Code Kerfuffle 2019 Results

Code Kerfuffle 2019 Results thumbnail

This year at Lucid, we ran our first-ever Code Kerfuffle: an open coding competition consisting of two stages. The first stage was a traditional algorithmic competition administered over the Internet. Of the hundreds of people who entered the first round, 32 finalists were invited to an in-person final round where competitors wrote bots to play against each other in a game.

Code Kerfuffle Round One Results

The online round had nine questions in total, covering a wide range of difficulty and topics. Each question was attempted and had at least four completely correct solutions submitted. Perhaps the questions leaned on the more difficult side, because the cutoff for 32nd place was only 1.75 points. In the last 10 minutes, there were over 30 submissions, many of which increased the submitter’s score, causing quite a bit of movement in the leaderboards.

LoneDruid, in first place, solved all the problems with eight minutes to spare. TankEngineer, in 2nd place, was neck and neck with LoneDruid throughout the competition but finished with 8.5/9 points. TankEngineer continued on and solved the last question at the 3:09 mark. Sillycross and rpeng, 3rd and 4th respectively, each had 6.75/9 points.

See the leaderboard for more details here.

Code Kerfuffle Final Round

32 competitors were invited to the in-person final round at the Lucid HQ in South Jordan, Utah. When they arrived, we revealed that they would be writing bots to play each other in a game. To make it more interesting, the only way to test their under-construction bots during the 3 hours of development was to play practice rounds against each other on publicly visible projectors. The next few hours were fascinating to watch as new strategies developed to defeat earlier strategies.

The game itself was played on a rectangular board. Each player had a “safe zone” that they claimed. To claim new territory, they left their safe zone, enclosed some outside territory, and return to their safe zone.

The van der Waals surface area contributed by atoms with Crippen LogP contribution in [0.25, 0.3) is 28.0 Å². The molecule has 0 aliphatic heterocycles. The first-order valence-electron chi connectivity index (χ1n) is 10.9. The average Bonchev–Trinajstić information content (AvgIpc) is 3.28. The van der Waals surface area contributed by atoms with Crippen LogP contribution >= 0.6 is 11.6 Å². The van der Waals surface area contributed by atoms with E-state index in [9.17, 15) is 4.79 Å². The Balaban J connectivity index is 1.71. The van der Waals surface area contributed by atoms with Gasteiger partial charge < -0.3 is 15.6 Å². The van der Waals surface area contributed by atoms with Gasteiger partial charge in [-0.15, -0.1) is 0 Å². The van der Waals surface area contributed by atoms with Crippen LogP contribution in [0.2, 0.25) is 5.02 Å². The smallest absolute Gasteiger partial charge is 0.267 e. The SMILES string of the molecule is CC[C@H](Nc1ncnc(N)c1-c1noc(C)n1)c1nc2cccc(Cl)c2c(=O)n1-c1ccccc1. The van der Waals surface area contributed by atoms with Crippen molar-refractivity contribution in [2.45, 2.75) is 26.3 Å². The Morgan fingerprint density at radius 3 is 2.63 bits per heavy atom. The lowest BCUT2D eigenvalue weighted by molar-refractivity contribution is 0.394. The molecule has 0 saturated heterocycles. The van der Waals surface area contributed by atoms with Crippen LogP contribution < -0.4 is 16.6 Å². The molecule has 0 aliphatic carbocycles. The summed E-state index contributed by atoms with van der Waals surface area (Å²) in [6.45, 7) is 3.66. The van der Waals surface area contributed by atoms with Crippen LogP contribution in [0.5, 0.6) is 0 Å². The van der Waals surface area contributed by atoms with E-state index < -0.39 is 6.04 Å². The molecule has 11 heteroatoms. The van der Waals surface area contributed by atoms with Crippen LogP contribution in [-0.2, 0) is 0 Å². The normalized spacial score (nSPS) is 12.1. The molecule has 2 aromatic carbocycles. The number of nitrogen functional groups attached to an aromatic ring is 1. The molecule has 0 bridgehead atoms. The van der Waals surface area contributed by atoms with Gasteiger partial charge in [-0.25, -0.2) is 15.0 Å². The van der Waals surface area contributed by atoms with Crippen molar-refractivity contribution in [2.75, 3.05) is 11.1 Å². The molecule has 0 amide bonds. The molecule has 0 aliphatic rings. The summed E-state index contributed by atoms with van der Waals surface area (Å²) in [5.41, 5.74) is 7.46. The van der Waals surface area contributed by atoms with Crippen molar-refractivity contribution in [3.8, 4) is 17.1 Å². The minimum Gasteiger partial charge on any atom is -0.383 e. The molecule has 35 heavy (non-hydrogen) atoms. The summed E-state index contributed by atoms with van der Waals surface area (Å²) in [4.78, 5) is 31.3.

You lose if another player hits your “tail” while you are out of your safe zone, or if your safe zone is entirely captured.

The game continues until only one player remains, or until two minutes pass.

Final Round Results

After three hours of bot development, we ran two styles of tournaments. First, a tournament bracket where each match consisted of four bots. For each of these matches, the winner advanced to the next match, and then the remaining three players had a rematch to determine a second player to advance.

Finally, a “melee” free-for-all match, where all the bots played together. We awarded a prize to the winner, then removed him from the list and played again, for six total rounds.

You can watch full replays of every match of the kerfuffle here: https://codekerfuffle.com/2019/. These replays sadly do not include recordings of the cheering and screaming crowd.

In the tournament, first place went to Haobin, second went to Sheyne, and Tyson and Yu finished in third and fourth.

In the melee rounds, the winners were Peter, Tyson, Sheyne, Haobin, Andrew, and Seth.

Congratulations to all of our winners! Until next year!

1 Comment

  1. Mick ZellerMay 31, 2019 at 6:29 pm

    I really liked how this challenge was organized. With only three hours for the qualifying round I had to focus on finishing, rather than having perfect code. The time limit also meant that I wouldn’t have to devote a whole day to the competition. The problems were definitely challenging, but engaging and I found myself finishing some of the questions I missed the next week. I’m hoping for a Kerfuffle 2020! 🙂

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